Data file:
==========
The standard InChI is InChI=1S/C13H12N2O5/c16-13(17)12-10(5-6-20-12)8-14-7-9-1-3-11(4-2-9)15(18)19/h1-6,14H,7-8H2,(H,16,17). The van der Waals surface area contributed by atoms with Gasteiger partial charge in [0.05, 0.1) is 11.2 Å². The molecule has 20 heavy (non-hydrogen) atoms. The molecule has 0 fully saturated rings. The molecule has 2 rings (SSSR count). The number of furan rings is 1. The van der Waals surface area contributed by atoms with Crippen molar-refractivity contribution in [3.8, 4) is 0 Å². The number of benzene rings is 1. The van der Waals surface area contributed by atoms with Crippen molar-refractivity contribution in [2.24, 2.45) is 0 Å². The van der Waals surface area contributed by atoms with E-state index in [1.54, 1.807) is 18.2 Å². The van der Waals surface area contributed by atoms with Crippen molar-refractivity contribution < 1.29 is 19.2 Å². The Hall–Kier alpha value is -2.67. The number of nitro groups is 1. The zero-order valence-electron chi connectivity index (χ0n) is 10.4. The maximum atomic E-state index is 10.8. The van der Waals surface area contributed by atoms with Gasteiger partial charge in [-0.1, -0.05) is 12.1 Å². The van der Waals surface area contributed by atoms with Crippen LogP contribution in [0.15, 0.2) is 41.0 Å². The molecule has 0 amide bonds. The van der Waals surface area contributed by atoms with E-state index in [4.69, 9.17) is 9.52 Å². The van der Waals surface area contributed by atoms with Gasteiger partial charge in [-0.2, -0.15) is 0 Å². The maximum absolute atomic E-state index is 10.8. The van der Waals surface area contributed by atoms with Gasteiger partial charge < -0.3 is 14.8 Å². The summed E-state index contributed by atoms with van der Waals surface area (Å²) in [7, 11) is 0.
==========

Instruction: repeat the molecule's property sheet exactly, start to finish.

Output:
The standard InChI is InChI=1S/C13H12N2O5/c16-13(17)12-10(5-6-20-12)8-14-7-9-1-3-11(4-2-9)15(18)19/h1-6,14H,7-8H2,(H,16,17). The van der Waals surface area contributed by atoms with Gasteiger partial charge in [0.05, 0.1) is 11.2 Å². The molecule has 20 heavy (non-hydrogen) atoms. The molecule has 0 fully saturated rings. The molecule has 2 rings (SSSR count). The number of furan rings is 1. The van der Waals surface area contributed by atoms with Crippen molar-refractivity contribution in [3.8, 4) is 0 Å². The number of benzene rings is 1. The van der Waals surface area contributed by atoms with Crippen molar-refractivity contribution in [2.24, 2.45) is 0 Å². The van der Waals surface area contributed by atoms with E-state index in [1.54, 1.807) is 18.2 Å². The van der Waals surface area contributed by atoms with Crippen molar-refractivity contribution < 1.29 is 19.2 Å². The Hall–Kier alpha value is -2.67. The number of nitro groups is 1. The zero-order valence-electron chi connectivity index (χ0n) is 10.4. The maximum atomic E-state index is 10.8. The van der Waals surface area contributed by atoms with Gasteiger partial charge in [-0.1, -0.05) is 12.1 Å². The van der Waals surface area contributed by atoms with Crippen LogP contribution in [0.15, 0.2) is 41.0 Å². The molecule has 0 amide bonds. The van der Waals surface area contributed by atoms with E-state index in [4.69, 9.17) is 9.52 Å². The van der Waals surface area contributed by atoms with Gasteiger partial charge in [-0.2, -0.15) is 0 Å². The maximum absolute atomic E-state index is 10.8. The van der Waals surface area contributed by atoms with Gasteiger partial charge < -0.3 is 14.8 Å². The summed E-state index contributed by atoms with van der Waals surface area (Å²) in [7, 11) is 0.